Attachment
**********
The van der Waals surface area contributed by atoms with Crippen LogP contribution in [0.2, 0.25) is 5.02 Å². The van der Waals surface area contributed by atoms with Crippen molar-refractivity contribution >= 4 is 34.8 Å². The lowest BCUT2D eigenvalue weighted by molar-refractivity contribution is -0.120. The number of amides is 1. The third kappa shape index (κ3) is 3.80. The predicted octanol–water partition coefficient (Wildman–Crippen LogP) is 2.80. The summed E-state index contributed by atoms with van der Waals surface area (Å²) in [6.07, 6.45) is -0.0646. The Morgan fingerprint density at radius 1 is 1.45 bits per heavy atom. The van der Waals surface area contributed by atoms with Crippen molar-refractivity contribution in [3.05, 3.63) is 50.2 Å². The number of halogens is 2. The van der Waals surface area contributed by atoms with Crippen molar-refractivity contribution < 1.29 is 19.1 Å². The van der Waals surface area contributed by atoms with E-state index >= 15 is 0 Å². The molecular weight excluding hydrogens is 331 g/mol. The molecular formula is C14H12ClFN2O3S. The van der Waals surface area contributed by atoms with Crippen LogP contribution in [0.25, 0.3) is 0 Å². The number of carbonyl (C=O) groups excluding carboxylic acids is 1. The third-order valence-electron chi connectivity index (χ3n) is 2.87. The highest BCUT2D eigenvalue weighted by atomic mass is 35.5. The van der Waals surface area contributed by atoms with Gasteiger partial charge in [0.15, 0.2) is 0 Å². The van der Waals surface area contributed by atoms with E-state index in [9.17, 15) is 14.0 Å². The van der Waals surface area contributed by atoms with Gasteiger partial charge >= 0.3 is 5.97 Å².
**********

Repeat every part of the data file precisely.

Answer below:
The van der Waals surface area contributed by atoms with Crippen LogP contribution in [0.2, 0.25) is 5.02 Å². The van der Waals surface area contributed by atoms with Crippen molar-refractivity contribution >= 4 is 34.8 Å². The lowest BCUT2D eigenvalue weighted by molar-refractivity contribution is -0.120. The number of amides is 1. The third kappa shape index (κ3) is 3.80. The predicted octanol–water partition coefficient (Wildman–Crippen LogP) is 2.80. The summed E-state index contributed by atoms with van der Waals surface area (Å²) in [6.07, 6.45) is -0.0646. The Morgan fingerprint density at radius 1 is 1.45 bits per heavy atom. The van der Waals surface area contributed by atoms with Crippen molar-refractivity contribution in [3.05, 3.63) is 50.2 Å². The number of halogens is 2. The van der Waals surface area contributed by atoms with Crippen molar-refractivity contribution < 1.29 is 19.1 Å². The van der Waals surface area contributed by atoms with E-state index >= 15 is 0 Å². The molecular weight excluding hydrogens is 331 g/mol. The molecular formula is C14H12ClFN2O3S. The van der Waals surface area contributed by atoms with Crippen LogP contribution in [0.25, 0.3) is 0 Å². The number of carbonyl (C=O) groups excluding carboxylic acids is 1. The third-order valence-electron chi connectivity index (χ3n) is 2.87. The highest BCUT2D eigenvalue weighted by atomic mass is 35.5. The van der Waals surface area contributed by atoms with Gasteiger partial charge in [0.15, 0.2) is 0 Å². The van der Waals surface area contributed by atoms with E-state index in [9.17, 15) is 14.0 Å². The van der Waals surface area contributed by atoms with Gasteiger partial charge >= 0.3 is 5.97 Å².